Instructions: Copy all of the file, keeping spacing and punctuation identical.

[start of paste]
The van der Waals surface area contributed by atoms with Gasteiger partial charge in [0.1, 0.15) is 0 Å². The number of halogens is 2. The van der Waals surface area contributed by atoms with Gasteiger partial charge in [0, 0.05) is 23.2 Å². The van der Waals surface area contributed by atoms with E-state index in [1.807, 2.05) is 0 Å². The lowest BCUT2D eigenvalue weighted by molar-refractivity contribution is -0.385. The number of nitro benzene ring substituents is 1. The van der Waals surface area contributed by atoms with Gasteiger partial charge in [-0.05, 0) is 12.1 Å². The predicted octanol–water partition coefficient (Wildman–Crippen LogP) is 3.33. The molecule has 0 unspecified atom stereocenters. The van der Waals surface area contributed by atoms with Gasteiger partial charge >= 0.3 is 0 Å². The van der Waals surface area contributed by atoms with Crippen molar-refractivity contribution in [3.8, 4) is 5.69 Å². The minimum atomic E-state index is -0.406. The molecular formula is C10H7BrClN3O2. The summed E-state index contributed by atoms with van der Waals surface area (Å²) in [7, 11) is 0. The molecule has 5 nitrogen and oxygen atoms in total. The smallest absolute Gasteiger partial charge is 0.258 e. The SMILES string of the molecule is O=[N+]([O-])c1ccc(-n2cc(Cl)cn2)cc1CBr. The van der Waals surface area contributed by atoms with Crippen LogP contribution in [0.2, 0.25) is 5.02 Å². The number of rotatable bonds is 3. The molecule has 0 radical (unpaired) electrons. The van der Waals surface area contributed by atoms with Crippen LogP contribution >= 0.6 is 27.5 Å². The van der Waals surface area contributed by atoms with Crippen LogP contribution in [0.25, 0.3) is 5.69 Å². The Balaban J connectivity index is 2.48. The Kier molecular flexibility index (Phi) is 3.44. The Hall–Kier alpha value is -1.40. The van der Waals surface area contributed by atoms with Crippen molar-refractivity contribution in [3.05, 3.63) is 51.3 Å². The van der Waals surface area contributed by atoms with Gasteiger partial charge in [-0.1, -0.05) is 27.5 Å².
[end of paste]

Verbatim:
The van der Waals surface area contributed by atoms with Gasteiger partial charge in [0.1, 0.15) is 0 Å². The number of halogens is 2. The van der Waals surface area contributed by atoms with Gasteiger partial charge in [0, 0.05) is 23.2 Å². The van der Waals surface area contributed by atoms with E-state index in [1.807, 2.05) is 0 Å². The lowest BCUT2D eigenvalue weighted by molar-refractivity contribution is -0.385. The number of nitro benzene ring substituents is 1. The van der Waals surface area contributed by atoms with Gasteiger partial charge in [-0.05, 0) is 12.1 Å². The predicted octanol–water partition coefficient (Wildman–Crippen LogP) is 3.33. The molecule has 0 unspecified atom stereocenters. The van der Waals surface area contributed by atoms with Gasteiger partial charge >= 0.3 is 0 Å². The van der Waals surface area contributed by atoms with Crippen molar-refractivity contribution in [3.8, 4) is 5.69 Å². The minimum atomic E-state index is -0.406. The molecular formula is C10H7BrClN3O2. The summed E-state index contributed by atoms with van der Waals surface area (Å²) in [7, 11) is 0. The molecule has 5 nitrogen and oxygen atoms in total. The smallest absolute Gasteiger partial charge is 0.258 e. The SMILES string of the molecule is O=[N+]([O-])c1ccc(-n2cc(Cl)cn2)cc1CBr. The van der Waals surface area contributed by atoms with Crippen LogP contribution in [0.2, 0.25) is 5.02 Å². The number of rotatable bonds is 3. The molecule has 0 radical (unpaired) electrons. The van der Waals surface area contributed by atoms with Crippen LogP contribution >= 0.6 is 27.5 Å². The van der Waals surface area contributed by atoms with Crippen LogP contribution in [0.25, 0.3) is 5.69 Å². The Balaban J connectivity index is 2.48. The Kier molecular flexibility index (Phi) is 3.44. The Hall–Kier alpha value is -1.40. The van der Waals surface area contributed by atoms with Crippen molar-refractivity contribution in [3.05, 3.63) is 51.3 Å². The van der Waals surface area contributed by atoms with Gasteiger partial charge in [-0.1, -0.05) is 27.5 Å².